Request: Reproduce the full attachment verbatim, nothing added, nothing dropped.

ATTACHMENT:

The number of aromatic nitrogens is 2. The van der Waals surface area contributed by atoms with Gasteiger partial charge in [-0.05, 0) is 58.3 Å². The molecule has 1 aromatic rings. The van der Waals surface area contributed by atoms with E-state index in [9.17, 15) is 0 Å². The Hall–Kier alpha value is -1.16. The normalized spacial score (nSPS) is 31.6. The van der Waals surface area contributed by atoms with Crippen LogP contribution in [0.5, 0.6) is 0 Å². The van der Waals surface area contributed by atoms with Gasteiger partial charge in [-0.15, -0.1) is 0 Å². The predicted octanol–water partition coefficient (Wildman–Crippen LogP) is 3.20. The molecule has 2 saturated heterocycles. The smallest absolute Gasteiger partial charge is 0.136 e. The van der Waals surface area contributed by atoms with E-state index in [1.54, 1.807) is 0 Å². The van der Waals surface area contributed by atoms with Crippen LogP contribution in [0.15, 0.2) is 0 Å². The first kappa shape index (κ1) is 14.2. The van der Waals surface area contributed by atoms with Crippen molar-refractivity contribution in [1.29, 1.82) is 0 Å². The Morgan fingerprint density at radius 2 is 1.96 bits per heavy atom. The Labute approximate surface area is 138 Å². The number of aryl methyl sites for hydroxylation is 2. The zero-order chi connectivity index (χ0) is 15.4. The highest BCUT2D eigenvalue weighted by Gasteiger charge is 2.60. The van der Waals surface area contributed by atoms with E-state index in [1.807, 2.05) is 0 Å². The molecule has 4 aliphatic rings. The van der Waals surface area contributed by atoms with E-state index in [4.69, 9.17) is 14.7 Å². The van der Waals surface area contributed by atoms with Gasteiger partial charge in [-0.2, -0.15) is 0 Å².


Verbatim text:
The number of aromatic nitrogens is 2. The van der Waals surface area contributed by atoms with Gasteiger partial charge in [-0.05, 0) is 58.3 Å². The molecule has 1 aromatic rings. The van der Waals surface area contributed by atoms with E-state index in [9.17, 15) is 0 Å². The Hall–Kier alpha value is -1.16. The normalized spacial score (nSPS) is 31.6. The van der Waals surface area contributed by atoms with Crippen LogP contribution in [0.5, 0.6) is 0 Å². The van der Waals surface area contributed by atoms with Gasteiger partial charge in [-0.15, -0.1) is 0 Å². The predicted octanol–water partition coefficient (Wildman–Crippen LogP) is 3.20. The molecule has 2 saturated heterocycles. The smallest absolute Gasteiger partial charge is 0.136 e. The van der Waals surface area contributed by atoms with E-state index in [1.54, 1.807) is 0 Å². The van der Waals surface area contributed by atoms with Crippen LogP contribution in [0.15, 0.2) is 0 Å². The first kappa shape index (κ1) is 14.2. The van der Waals surface area contributed by atoms with Crippen molar-refractivity contribution in [1.29, 1.82) is 0 Å². The Morgan fingerprint density at radius 2 is 1.96 bits per heavy atom. The Labute approximate surface area is 138 Å². The number of aryl methyl sites for hydroxylation is 2. The zero-order chi connectivity index (χ0) is 15.4. The highest BCUT2D eigenvalue weighted by Gasteiger charge is 2.60. The van der Waals surface area contributed by atoms with E-state index in [1.807, 2.05) is 0 Å². The molecule has 4 aliphatic rings. The van der Waals surface area contributed by atoms with E-state index in [4.69, 9.17) is 14.7 Å². The van der Waals surface area contributed by atoms with Gasteiger partial charge in [-0.2, -0.15) is 0 Å².